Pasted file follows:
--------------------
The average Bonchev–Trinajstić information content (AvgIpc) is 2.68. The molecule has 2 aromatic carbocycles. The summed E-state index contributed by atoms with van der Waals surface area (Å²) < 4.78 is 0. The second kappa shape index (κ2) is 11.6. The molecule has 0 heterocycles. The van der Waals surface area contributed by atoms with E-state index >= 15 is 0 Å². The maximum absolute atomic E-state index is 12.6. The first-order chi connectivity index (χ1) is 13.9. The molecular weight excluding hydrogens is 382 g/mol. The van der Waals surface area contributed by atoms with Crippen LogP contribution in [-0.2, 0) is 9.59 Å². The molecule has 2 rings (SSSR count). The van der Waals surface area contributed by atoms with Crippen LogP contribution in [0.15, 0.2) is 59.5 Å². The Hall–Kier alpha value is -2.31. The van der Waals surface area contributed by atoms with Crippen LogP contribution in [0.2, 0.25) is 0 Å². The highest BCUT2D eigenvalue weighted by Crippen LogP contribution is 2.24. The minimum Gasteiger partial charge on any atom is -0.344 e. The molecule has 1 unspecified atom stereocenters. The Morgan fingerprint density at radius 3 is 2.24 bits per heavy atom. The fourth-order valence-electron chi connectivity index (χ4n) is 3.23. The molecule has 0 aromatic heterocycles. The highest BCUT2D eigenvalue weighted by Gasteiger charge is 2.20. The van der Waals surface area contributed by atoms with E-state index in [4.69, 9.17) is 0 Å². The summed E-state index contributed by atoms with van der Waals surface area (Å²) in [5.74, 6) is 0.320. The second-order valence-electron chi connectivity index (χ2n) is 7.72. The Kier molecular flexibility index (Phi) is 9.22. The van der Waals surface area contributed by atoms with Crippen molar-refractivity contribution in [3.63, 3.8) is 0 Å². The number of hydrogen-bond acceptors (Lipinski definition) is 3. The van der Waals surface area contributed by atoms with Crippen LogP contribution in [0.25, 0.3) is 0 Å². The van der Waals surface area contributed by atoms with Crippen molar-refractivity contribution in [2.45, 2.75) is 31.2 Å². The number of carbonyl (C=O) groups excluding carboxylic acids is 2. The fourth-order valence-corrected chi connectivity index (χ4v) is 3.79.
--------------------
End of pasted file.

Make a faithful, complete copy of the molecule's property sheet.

The average Bonchev–Trinajstić information content (AvgIpc) is 2.68. The molecule has 2 aromatic carbocycles. The summed E-state index contributed by atoms with van der Waals surface area (Å²) < 4.78 is 0. The second kappa shape index (κ2) is 11.6. The molecule has 0 heterocycles. The van der Waals surface area contributed by atoms with E-state index >= 15 is 0 Å². The maximum absolute atomic E-state index is 12.6. The first-order chi connectivity index (χ1) is 13.9. The molecular weight excluding hydrogens is 382 g/mol. The van der Waals surface area contributed by atoms with Crippen LogP contribution in [-0.2, 0) is 9.59 Å². The molecule has 2 rings (SSSR count). The van der Waals surface area contributed by atoms with Crippen LogP contribution in [0.15, 0.2) is 59.5 Å². The Hall–Kier alpha value is -2.31. The van der Waals surface area contributed by atoms with Crippen LogP contribution in [0.2, 0.25) is 0 Å². The highest BCUT2D eigenvalue weighted by Crippen LogP contribution is 2.24. The minimum Gasteiger partial charge on any atom is -0.344 e. The molecule has 1 unspecified atom stereocenters. The Morgan fingerprint density at radius 3 is 2.24 bits per heavy atom. The fourth-order valence-electron chi connectivity index (χ4n) is 3.23. The molecule has 0 aromatic heterocycles. The highest BCUT2D eigenvalue weighted by Gasteiger charge is 2.20. The van der Waals surface area contributed by atoms with E-state index in [4.69, 9.17) is 0 Å². The summed E-state index contributed by atoms with van der Waals surface area (Å²) in [5.74, 6) is 0.320. The second-order valence-electron chi connectivity index (χ2n) is 7.72. The Kier molecular flexibility index (Phi) is 9.22. The van der Waals surface area contributed by atoms with Crippen molar-refractivity contribution in [3.63, 3.8) is 0 Å². The number of hydrogen-bond acceptors (Lipinski definition) is 3. The van der Waals surface area contributed by atoms with Crippen LogP contribution in [0.25, 0.3) is 0 Å². The van der Waals surface area contributed by atoms with Crippen molar-refractivity contribution in [2.45, 2.75) is 31.2 Å². The number of carbonyl (C=O) groups excluding carboxylic acids is 2. The fourth-order valence-corrected chi connectivity index (χ4v) is 3.79.